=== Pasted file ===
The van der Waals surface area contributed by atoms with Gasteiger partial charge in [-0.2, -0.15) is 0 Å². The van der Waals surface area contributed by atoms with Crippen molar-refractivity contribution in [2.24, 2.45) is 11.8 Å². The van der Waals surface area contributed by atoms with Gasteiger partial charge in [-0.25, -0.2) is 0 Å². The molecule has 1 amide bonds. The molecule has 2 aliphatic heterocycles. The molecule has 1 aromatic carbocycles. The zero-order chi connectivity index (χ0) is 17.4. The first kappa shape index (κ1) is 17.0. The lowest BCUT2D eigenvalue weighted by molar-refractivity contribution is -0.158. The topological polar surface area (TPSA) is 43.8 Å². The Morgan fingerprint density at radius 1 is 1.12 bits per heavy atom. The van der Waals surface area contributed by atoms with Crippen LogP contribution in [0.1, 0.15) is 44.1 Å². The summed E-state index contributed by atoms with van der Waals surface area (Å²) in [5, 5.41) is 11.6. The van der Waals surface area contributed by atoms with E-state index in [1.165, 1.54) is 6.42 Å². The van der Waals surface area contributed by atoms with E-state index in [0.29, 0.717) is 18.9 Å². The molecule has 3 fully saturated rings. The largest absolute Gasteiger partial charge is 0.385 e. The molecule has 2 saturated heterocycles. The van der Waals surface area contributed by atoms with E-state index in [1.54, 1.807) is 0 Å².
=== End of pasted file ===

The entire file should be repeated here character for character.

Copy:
The van der Waals surface area contributed by atoms with Gasteiger partial charge in [-0.2, -0.15) is 0 Å². The van der Waals surface area contributed by atoms with Crippen molar-refractivity contribution in [2.24, 2.45) is 11.8 Å². The van der Waals surface area contributed by atoms with Gasteiger partial charge in [-0.25, -0.2) is 0 Å². The molecule has 1 amide bonds. The molecule has 2 aliphatic heterocycles. The molecule has 1 aromatic carbocycles. The zero-order chi connectivity index (χ0) is 17.4. The first kappa shape index (κ1) is 17.0. The lowest BCUT2D eigenvalue weighted by molar-refractivity contribution is -0.158. The topological polar surface area (TPSA) is 43.8 Å². The Morgan fingerprint density at radius 1 is 1.12 bits per heavy atom. The van der Waals surface area contributed by atoms with Crippen LogP contribution in [0.1, 0.15) is 44.1 Å². The summed E-state index contributed by atoms with van der Waals surface area (Å²) in [5, 5.41) is 11.6. The van der Waals surface area contributed by atoms with E-state index in [1.165, 1.54) is 6.42 Å². The van der Waals surface area contributed by atoms with E-state index in [0.29, 0.717) is 18.9 Å². The molecule has 3 fully saturated rings. The largest absolute Gasteiger partial charge is 0.385 e. The molecule has 2 saturated heterocycles. The van der Waals surface area contributed by atoms with E-state index in [1.54, 1.807) is 0 Å².